What Happened to America's Main Streets?
Before World War II, Main Street was the community's primary commercial hub. Downtown buildings usually had several tenants -- typically a ground-floor retailer and, frequently, several upper-floor offices or apartments; together, these tenants provided enough rent for property owners to keep their buildings in good condition. The presence of the post office, library, banks and local government offices added to the steady flow of people downtown. Not only was Main Street the center of the community's commercial life, it was also an important part of its social life; people thronged the streets on Saturday nights to meet friends, see a movie and window-shop.
In the past 40 years, America's downtowns have changed drastically. The creation of the interstate highway system and subsequent growth of suburban communities transformed the ways in which Americans live, work and spend leisure time. With improved transportation routes, people found it easier to travel longer distances to work or shop. Roads that once connected neighborhoods to downtown now carried residents to outlying shopping strips and regional malls. Throughout the nation, in town after town, the story repeated itself. Downtown businesses closed or moved to the mall, shoppers dwindled, property values and sales tax revenues dropped. Some downtowns sank under the weight of their own apathy. Neglected buildings, boarded-up storefronts and empty, trash-strewn streets gradually reinforced the public's perception that nothing was happening downtown, that nothing was worth saving there. People forgot how important their downtown and its historic commercial buildings were in reflecting their community's unique heritage.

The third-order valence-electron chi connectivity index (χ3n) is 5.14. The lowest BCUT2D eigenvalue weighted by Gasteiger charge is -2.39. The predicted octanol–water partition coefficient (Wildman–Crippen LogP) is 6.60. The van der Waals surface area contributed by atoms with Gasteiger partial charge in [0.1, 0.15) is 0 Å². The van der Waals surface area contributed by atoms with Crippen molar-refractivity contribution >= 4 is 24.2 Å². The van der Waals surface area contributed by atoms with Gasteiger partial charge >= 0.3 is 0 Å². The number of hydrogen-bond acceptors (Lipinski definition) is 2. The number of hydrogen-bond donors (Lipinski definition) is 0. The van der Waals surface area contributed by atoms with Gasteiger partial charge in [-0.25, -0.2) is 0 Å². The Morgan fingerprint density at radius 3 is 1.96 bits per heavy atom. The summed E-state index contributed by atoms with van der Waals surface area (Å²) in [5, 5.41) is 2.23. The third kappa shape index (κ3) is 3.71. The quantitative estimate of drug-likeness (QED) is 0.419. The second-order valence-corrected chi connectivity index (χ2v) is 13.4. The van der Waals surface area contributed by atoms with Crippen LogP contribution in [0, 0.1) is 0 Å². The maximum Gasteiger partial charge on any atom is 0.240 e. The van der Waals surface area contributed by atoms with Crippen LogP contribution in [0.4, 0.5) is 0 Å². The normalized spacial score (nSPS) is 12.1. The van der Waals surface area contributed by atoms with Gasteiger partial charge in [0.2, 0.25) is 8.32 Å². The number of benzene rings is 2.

In many communities downtown merchants and property owners, tried to halt this spiral of decline by imitating their competition -- the shopping mall. Their attempts to modernize downtown take the forms of pedestrian malls, covering traditional building fronts with aluminum slipcovers, and attaching huge, oversized signs on their buildings to attract attention. These well-meaning but usually ineffective methods did not stabilize downtown's decline, mostly because they did not address the fundamental problem -- that businesses did not change when the market did, and that people did not see the downtown as a destination for shopping any more. With the the economic boom of the 1990s, Main Street also saw increased development occuring outside traditional areas, and the issue of "sprawl" with its uncontrolled growth and cookie cutter architecture that reflected neither a sense of place nor a sense of pride, an became an issue that most communities contend with today.
Facing these issues, over 1,600 communities have adopted the Main Street approach in the past 25 years to look again at Main Street, their heart of the community, to save its historic buildings, to revive its commercial core, to strengthen business, to control community-eroding sprawl, and keep a sense of place and community life in America.